Hallelujah! or Alleluia! Praise the Lord! Today is the greatest festival in the church’s year. Today we celebrate Jesus Christ’s rising from the dead. He put an end to death itself. On the third day from his death some of his followers returned to the tomb and found it empty. The second day had been the Sabbath when it would have been against religious custom to make such a visit. This extraordinary event caused shock and grief: Who had taken the body? Where was it? Bit by bit different groups of Christ’s followers reported having seen the ’Risen Lord’; many were, naturally, sceptical – ‘doubting’ Thomas for example, until he met the Lord and exclaimed: ‘My Lord and my God’. (See: https://www.refinery29.com/en-gb/2017/04/193967/what-is-easter-spiritual-meaning). Mary Magdalene was apparently the first to find the empty tomb, but there are also reports of other disciples coming to look, and of Jesus accompanying two disciples on the way to Emmaus and then sharing a meal with a group of disciples (see: https://www.biblegateway.com/passage/?search=Luke+24%3A13-35&version=NIV). He commissioned his disciples to go out to all nations and baptize believers in the name of the Father, the Son and the Holy Spirit. By dying, Jesus broke the power of sin and death. Through him, our sins can be forgiven. Good news indeed!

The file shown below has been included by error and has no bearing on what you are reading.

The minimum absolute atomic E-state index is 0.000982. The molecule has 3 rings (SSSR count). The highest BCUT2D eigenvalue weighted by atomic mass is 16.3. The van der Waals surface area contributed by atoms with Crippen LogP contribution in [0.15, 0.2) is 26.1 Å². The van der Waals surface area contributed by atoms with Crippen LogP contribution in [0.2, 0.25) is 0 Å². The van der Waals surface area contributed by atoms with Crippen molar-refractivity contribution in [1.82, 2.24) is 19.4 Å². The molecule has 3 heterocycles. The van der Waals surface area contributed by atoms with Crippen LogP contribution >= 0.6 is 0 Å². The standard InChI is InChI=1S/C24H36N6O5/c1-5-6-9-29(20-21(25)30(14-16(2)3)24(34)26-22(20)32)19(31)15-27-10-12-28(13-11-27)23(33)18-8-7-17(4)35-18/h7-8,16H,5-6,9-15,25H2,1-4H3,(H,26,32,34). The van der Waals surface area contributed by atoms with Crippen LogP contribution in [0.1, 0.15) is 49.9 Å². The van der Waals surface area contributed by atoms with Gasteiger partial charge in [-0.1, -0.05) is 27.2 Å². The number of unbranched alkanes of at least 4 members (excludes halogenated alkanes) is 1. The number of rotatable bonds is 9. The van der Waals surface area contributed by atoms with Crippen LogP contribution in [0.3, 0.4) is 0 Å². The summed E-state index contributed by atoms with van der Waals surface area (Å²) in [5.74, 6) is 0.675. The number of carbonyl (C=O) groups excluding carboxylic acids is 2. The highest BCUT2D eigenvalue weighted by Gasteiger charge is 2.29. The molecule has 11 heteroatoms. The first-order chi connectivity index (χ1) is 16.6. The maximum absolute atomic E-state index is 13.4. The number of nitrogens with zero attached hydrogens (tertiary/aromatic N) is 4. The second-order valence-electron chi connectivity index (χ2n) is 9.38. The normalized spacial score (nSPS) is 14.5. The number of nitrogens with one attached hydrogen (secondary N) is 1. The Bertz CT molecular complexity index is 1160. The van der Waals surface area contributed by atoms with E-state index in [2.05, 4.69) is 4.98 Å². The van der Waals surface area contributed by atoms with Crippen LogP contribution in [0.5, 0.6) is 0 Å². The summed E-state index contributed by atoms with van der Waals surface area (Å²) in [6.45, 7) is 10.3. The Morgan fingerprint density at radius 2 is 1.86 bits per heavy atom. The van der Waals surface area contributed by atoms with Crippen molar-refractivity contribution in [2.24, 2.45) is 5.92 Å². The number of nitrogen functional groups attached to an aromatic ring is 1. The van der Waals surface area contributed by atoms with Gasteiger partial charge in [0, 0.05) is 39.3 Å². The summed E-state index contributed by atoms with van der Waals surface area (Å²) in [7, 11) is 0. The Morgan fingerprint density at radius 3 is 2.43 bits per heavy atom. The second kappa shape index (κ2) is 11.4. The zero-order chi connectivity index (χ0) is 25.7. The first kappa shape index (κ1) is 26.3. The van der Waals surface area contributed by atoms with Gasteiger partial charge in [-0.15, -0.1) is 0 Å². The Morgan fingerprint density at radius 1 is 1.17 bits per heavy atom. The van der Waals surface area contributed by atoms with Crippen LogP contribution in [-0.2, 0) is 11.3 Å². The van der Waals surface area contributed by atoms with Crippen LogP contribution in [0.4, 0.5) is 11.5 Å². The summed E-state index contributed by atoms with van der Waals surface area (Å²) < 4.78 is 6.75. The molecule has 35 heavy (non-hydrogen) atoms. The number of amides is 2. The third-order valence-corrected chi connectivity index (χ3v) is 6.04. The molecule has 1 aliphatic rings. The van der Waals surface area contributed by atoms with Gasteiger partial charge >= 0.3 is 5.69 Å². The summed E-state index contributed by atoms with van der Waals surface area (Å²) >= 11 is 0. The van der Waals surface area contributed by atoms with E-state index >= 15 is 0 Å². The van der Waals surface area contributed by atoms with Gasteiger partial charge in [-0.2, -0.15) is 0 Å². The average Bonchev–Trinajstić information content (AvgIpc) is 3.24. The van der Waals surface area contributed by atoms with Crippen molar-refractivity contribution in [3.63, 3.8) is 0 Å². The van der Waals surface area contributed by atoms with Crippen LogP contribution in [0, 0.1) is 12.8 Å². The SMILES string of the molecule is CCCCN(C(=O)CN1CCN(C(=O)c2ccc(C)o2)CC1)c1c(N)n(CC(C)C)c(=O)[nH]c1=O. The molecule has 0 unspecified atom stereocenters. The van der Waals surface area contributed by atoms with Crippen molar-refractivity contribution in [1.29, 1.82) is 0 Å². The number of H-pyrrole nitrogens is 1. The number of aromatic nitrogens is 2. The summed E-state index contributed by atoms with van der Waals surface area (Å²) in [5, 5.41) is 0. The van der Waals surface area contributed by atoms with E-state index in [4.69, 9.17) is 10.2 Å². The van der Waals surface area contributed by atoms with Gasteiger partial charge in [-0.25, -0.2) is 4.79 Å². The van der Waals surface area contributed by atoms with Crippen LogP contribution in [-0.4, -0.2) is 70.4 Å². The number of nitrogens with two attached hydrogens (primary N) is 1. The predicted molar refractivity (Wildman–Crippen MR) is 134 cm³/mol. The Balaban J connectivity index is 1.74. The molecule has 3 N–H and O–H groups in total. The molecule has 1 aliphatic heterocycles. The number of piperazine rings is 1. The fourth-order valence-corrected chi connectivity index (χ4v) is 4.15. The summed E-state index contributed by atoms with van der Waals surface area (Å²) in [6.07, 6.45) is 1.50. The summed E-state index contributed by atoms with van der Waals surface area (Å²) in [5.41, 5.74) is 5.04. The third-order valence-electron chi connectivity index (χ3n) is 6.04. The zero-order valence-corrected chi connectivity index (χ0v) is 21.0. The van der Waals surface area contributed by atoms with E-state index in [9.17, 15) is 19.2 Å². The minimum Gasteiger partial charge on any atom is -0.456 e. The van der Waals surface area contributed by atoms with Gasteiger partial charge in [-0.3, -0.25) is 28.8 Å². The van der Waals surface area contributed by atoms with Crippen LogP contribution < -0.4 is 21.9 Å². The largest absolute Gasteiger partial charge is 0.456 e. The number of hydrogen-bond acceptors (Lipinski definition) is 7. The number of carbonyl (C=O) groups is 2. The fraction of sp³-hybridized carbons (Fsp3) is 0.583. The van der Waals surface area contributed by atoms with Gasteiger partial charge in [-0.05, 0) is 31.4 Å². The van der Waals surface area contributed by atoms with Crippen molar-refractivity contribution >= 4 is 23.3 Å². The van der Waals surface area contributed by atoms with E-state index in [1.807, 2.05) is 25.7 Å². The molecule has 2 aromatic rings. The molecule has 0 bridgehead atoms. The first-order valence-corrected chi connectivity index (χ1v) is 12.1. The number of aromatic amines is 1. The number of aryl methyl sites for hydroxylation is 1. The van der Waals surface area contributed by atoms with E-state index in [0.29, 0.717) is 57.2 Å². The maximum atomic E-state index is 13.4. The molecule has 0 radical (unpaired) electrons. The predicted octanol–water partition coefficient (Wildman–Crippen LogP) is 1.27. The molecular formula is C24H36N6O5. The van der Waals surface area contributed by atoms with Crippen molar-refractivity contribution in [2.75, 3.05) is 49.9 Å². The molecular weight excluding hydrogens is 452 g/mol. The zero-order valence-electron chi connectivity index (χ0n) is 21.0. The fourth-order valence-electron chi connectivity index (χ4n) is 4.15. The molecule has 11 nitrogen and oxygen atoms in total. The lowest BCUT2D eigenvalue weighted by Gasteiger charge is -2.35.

What is the significance of some of the customs associated with Easter – eggs, roast lamb for Easter Sunday lunch, rabbits and so on? (See: https://www.whyeaster.com/customs/foods.shtml )
Easter eggs: in some traditions, no eggs would be eaten during Lent. The last eggs were eaten in the Shrove Tuesday pancakes, so eating eggs marked the end of the Lent.
The Easter Lamb: Easter falls in early Spring, round about the time when lambs are born. The religious tradition of the Jews saw the lamb as a sacrifice for people’s sins and wrong doings, and this was therefore appropriately applied to Christ’s death for us. He is often referred to as The Lamb of God (in Latin: Agnus Dei).
A short prayer for Easter:
Christ, you are risen from the dead and we may rise with you. May our life never deny this eternal life, the peace and hope of joy. Praise and glory to the God of life who is stronger than death. Alleluia. Amen.